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I have a tempdb growth issue. Let me preface everything by giving my tempdb settings.

tempdb settings

Even with no queries running on the database/server tempdb keeps on increasing in size, at first rapidly and then slowly without stopping. I've run many queries to figure out what is running, below is the result of the query below which actually gave me the results I could use.

dm_db_task_space_usage

As can be seen they are all internal spid's is there any way to find out why tempdb continues to grow out of control and how to mitigate it? Any help on this problem would be greatly appreciated.

--Query that returned the result set
SELECT session_id,
       SUM(internal_objects_alloc_page_count)   AS task_internal_objects_alloc_page_count,
       SUM(internal_objects_dealloc_page_count) AS task_internal_objects_dealloc_page_count
FROM   sys.dm_db_task_space_usage
GROUP  BY session_id
HAVING SUM(internal_objects_alloc_page_count) > 0 
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Since it are system spids, Are you using service broker or using any DDL Audting solution based on event notification like : sqlservercentral.com/articles/DDL+Auditing/88433? –  Edward Dortland Jan 13 at 21:13
    
Can you check select session_id, command from sys.dm_exec_requests to see if any session ids correspond with commands that begin with BRKR? If so can you have a look if there are many rows in: sys.transmission_queue or sys.conversation_endpoints. –  Edward Dortland Jan 14 at 9:30

2 Answers 2

So first, why is your data file growth set to 1MB? If you need to accommodate 20MB worth of data in tempdb the file will have to grow 20 individual times! Imagine if you have a query that requires a 200MB or 2GB spill to disk? Yikes.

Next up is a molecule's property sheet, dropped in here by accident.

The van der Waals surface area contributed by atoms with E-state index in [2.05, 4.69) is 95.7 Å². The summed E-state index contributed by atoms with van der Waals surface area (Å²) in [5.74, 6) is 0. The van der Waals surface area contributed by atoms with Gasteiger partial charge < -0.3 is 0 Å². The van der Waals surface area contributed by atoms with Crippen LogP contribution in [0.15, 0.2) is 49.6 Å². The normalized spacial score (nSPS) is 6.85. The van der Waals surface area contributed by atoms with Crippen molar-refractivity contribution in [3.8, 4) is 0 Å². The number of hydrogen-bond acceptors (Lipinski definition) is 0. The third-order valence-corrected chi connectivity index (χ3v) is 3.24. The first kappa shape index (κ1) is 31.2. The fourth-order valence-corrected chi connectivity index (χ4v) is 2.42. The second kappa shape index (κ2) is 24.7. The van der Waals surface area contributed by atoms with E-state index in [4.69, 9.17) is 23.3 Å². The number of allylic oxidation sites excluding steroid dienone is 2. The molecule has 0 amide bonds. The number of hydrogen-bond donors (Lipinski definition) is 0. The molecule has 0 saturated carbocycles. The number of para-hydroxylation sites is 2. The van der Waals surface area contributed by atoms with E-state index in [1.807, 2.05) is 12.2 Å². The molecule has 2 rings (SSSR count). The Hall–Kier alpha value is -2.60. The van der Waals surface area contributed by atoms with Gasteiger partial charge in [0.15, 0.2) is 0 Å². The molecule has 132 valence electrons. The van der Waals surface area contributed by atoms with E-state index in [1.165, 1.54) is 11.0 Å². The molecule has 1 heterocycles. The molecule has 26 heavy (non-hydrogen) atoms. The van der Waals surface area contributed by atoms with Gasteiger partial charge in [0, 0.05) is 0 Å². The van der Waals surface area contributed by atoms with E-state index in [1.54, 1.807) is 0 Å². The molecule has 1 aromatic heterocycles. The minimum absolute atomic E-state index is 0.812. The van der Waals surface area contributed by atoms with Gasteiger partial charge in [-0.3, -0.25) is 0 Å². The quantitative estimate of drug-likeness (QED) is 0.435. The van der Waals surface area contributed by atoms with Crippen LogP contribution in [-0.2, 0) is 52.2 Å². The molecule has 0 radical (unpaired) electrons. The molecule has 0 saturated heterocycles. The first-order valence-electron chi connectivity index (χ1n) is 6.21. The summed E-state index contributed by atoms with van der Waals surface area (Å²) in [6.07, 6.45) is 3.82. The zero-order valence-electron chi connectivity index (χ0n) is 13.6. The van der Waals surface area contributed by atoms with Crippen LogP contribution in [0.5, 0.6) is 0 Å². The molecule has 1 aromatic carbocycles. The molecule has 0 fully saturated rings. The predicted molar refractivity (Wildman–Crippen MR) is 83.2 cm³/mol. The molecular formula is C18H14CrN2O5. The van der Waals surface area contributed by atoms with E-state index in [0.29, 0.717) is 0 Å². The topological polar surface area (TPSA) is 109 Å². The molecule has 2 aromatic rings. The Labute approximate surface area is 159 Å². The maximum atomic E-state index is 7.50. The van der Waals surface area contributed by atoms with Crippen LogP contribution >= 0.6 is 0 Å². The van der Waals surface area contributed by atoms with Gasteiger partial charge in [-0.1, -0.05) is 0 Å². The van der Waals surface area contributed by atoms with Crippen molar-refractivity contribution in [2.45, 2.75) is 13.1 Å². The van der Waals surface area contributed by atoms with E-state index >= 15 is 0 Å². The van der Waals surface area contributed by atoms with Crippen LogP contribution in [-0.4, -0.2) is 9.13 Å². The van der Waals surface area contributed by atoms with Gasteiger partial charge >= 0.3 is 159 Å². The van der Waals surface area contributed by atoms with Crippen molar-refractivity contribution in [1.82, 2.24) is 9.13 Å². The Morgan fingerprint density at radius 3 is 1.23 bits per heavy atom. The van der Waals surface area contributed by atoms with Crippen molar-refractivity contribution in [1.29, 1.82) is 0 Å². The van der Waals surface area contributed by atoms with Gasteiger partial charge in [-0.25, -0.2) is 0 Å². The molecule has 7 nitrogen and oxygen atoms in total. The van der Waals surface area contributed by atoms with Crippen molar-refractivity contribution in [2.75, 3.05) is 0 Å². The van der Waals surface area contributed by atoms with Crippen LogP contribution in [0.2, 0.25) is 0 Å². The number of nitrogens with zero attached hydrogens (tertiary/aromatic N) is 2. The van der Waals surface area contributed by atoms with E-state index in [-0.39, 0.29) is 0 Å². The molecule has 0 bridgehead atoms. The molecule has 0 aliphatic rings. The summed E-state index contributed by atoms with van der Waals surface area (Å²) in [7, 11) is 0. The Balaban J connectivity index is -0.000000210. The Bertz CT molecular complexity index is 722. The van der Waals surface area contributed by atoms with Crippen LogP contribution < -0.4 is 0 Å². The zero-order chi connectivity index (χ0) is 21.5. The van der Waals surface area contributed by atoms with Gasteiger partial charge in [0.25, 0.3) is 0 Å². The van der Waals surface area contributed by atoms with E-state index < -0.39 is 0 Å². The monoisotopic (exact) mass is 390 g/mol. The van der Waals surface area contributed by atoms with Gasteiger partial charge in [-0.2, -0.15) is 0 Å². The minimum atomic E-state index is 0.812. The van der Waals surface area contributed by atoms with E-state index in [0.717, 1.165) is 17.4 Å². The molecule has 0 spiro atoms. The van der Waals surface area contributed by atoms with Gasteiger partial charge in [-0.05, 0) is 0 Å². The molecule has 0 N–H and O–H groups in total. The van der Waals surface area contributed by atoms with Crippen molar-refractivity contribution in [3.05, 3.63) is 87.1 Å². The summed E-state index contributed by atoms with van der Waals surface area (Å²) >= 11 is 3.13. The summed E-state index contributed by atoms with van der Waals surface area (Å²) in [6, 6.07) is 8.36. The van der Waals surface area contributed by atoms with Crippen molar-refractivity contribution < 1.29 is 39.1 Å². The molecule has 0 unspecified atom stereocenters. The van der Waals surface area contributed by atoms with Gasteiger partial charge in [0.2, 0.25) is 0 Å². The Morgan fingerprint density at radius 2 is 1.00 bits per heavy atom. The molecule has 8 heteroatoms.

Growth events are expensive, especially on older SAS/SATA storage and especially if you don't have instant file initialization enabled. You should really try to pre-size your file so that they're big enough to accommodate your busiest workload, and avoid growth events altogether. This isn't always practical, but in lieu of that, the growth size should be much larger. You really want this to be a rare and isolated event, not one that is occurring constantly. What is the point of keeping tempdb small, when it's going to use more space eventually? Are you going to lease the space out temporarily to the highest bidder, then evict them?

Also, why is there only one tempdb file? This is a common source of contention. Typical wisdom suggests to start with 4 files, even if they're all on the same disk. This can drastically reduce contention especially when multiple concurrent processes are trying to create objects or otherwise use space in tempdb. You may also want to look into enabling trace flag 1117 (which ensures that all of your data files grow at the same time) and trace flag 1118 (which changes extent allocation). Links about these below.

None of this will solve your core issue, of course - lack of (or concern over) disk space. If you don't have enough disk space to support the current usage of your system (whether it's the system or your users), get more disk space, or move the system. You might be able to find some of the culprits (see this answer for some common ones), but you won't be able to squash them all.

You might also find these things useful:

And also, now that we know you are using Service Broker, you may want to read these two pages which might help explain why your conversations aren't clearing out: